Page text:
Copper Weights on All Layers
The thicker the copper, the more expensive, and remember that the outer two layers will get additional copper since the vias will need to be plated. Lines and spaces should follow the design guidelines of the PCB fabricator based on the copper weights of each of the layers. Double-Sided/Multilayer Construction It is important to decide whether you can use FR-4 for your multilayer construction or if you require thermally conductive prepregs and cores. If you need thermally conductive cores and prepregs, there are a number of options available, but core thicknesses are limited, so it is best to work with the PCB fabricator or laminate supplier on constructions that would make sense. The prepregs tend to be low flow, so it is important to work with a PCB fabricator that understands the press cycles and flow dynamics of the specialty prepreg that need to be used. Thermally Conductive Prepreg Choose the prepreg to bond the PCB (double-sided or multilayer) to the metal based on thermal conductivity required and thickness of the copper circuitry.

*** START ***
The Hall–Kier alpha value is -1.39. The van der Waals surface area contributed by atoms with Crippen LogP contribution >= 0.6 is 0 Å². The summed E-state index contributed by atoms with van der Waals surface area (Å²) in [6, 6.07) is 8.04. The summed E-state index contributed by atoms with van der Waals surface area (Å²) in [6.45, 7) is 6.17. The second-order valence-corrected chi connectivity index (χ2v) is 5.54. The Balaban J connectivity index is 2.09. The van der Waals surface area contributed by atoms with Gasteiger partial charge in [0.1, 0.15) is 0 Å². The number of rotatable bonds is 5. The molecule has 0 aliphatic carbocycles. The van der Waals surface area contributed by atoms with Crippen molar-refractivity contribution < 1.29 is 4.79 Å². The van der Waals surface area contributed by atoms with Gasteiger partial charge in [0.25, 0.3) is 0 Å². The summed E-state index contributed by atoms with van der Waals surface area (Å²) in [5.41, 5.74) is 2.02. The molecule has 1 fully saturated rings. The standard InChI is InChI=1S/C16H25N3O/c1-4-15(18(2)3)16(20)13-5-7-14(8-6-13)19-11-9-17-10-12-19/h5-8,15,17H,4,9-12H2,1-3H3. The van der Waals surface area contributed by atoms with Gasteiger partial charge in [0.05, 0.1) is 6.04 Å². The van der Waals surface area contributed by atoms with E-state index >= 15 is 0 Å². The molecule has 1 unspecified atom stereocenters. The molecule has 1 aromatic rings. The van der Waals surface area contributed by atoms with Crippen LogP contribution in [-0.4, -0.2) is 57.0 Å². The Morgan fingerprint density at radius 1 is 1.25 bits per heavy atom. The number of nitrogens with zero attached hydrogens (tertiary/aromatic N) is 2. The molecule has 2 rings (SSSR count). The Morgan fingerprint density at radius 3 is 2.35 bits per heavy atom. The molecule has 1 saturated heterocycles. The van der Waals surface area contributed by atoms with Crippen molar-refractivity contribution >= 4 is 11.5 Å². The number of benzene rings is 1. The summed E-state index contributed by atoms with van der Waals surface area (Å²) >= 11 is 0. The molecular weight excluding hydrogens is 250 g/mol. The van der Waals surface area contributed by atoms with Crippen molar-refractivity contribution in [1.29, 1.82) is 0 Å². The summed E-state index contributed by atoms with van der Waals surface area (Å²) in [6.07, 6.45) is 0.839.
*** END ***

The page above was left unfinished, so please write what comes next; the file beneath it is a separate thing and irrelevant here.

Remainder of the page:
From a PCB manufacturing perspective, several different factors need to be taken into account for in the process of bonding the PCB to base metal:
∎ Ensure that you don’t have delamination between the PCB and the metal. There are design factors that can impact this and process conditions in the lamination process
∎ Have a method to control the flow of the prepreg through the plated through-holes (PTHs) to the top side, and then have a method to remove any flow that ended up on the top surface of the PCB
∎ There are a number of mismatched CTEs in this package. It is important to balance the copper in the construction as much as possible from a PCB perspective and have a press cycle that minimizes warpage
Aluminum is the most common; however, there are many applications that will also use copper as the base metal. In general, for this kind of construction, if aluminum is the metal of choice, I recommend using the 6061T6 alloy.
Excepted from The Printed Circuit Board Designer’s Guide To Thermal Management.